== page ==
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The Heart and Circulation : An Integrative Model

https://libcat.nshealth.ca/en/permalink/provcat45053
Branko Furst. (Second edition) --Cham: Springer , c2020.
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Location
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This extensively revised second edition traces the development of the basic concepts in cardiovascular physiology in light of the accumulated experimental and clinical evidence. It considers the early embryonic circulation, where blood circulation suggests the existence of a motive force, tightly coupled to the metabolic demands of the tissues. It proposes that rather than being an organ of propulsion, the heart, serves as an organ of control, generating pressure by rhythmically impeding blood …
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Author
Furst, Branko
Responsibility
Branko Furst
Edition
Second edition
Place of Publication
Cham
Publisher
Springer
Date of Publication
c2020
Physical Description
1 online resource (xl, 376 p.) : 136 illus., 105 illus. in color
ISBN
9783030250621
9783030250614 (Print ed.)
9783030250638 (Print ed.)
9783030250645 (Print ed.)
Subjects (MeSH)
Blood Circulation - physiology
Cardiovascular System - embryology
Heart - physiology
Hemodynamics - physiology
Myocardium
Specialty
Cardiology
Abstract
This extensively revised second edition traces the development of the basic concepts in cardiovascular physiology in light of the accumulated experimental and clinical evidence. It considers the early embryonic circulation, where blood circulation suggests the existence of a motive force, tightly coupled to the metabolic demands of the tissues. It proposes that rather than being an organ of propulsion, the heart, serves as an organ of control, generating pressure by rhythmically impeding blood flow. New and expanded chapters cover the arterial pulse, circulation in the upright posture, microcirculation and functional heart morphology. Heart and Circulation offers a new perspective for deeper understanding of the human cardiovascular system. It is therefore a thought-provoking resource for cardiologists, cardiac surgeons and trainees interested in models of human circulation.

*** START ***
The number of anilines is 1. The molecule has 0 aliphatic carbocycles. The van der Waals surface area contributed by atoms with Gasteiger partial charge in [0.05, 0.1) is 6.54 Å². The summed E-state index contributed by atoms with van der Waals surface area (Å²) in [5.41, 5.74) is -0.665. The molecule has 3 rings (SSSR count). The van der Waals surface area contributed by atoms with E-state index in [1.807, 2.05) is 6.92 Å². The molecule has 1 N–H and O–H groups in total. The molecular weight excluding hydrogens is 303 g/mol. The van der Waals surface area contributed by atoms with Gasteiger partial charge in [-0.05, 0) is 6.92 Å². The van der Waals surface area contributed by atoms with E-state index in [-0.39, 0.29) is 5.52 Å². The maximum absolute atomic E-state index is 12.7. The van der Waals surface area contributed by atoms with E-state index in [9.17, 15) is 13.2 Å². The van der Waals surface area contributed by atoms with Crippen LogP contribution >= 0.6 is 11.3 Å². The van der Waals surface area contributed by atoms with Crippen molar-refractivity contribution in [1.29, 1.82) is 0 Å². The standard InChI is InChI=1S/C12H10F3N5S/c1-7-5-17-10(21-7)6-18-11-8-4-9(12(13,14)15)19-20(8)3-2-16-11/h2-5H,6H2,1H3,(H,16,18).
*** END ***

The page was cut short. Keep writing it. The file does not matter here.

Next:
Contents
Part I. Embryonic Circulation -- 1. Early Embryo Circulation -- 2. The Onset of Circulation -- 3. Hemodynamics of the Early Embryo Circulation -- 4. Flow Patterns in the Early Embryo Circulation -- 5. Is There a Circulation Without a Heart? -- 6. The Embryo Heart is Not a Peristaltic Pump -- 7. Flow Perturbation Experiments -- 8. Heart Rate Perturbations -- 9. The Heart as a Generator of Pressure -- 10. Ventriculo–Vascular Interaction -- 11. A Brief Comparative Phylogeny -- 12. Evolutionary Aspect of the Rhythmical System -- Part II. Mature Circulation -- 13. Functional Morphology of the Heart -- 14. Regulation of Cardiac Output -- 15. Circulatory and Respiratory Functions of the Blood -- 16. Models of the Heart -- 17. Cardiovascular Response During Exercise -- 18. Hemodynamic Effects of Aortic Occlusion -- 19. Increased Pulmonary Flows -- 20. Single Ventricle Physiology -- 21. Microcirculation -- Part III. Human Circulation -- 22. Arterial Pulse -- 23. Heartbeat and Respiration: Toward a Functional Chronobiology -- 24. The Effect of Gravity and Upright Posture on Circulation -- 25. The Integrative Model of Circulation: A Synthesis.
Format
e-Book
Location
Online
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The heart and circulation : an integrative model

https://libcat.nshealth.ca/en/permalink/provcat33285
Branko Furst. --London: Springer , c2014.
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Location
Online
What drives the circulation? In this comprehensive review of existing circulation models, the conventional view that the heart is a pressure-propulsion pump is challenged. The existing models fail to explain an increasing number of observed circulatory phenomena. A unifying circulation model is proposed in which the blood, responding to metabolic demands of the tissues, is the primary regulator of cardiac output. This new model arises from accumulated clinical and experimental evidence. The hea…
Available Online
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Author
Furst, Branko
Responsibility
Branko Furst
Place of Publication
London
Publisher
Springer
Date of Publication
c2014
Physical Description
1 online resource (xxix, 226 pages)
ISBN
9781447152774 (electronic bk.)
9781447152767
Subjects (MeSH)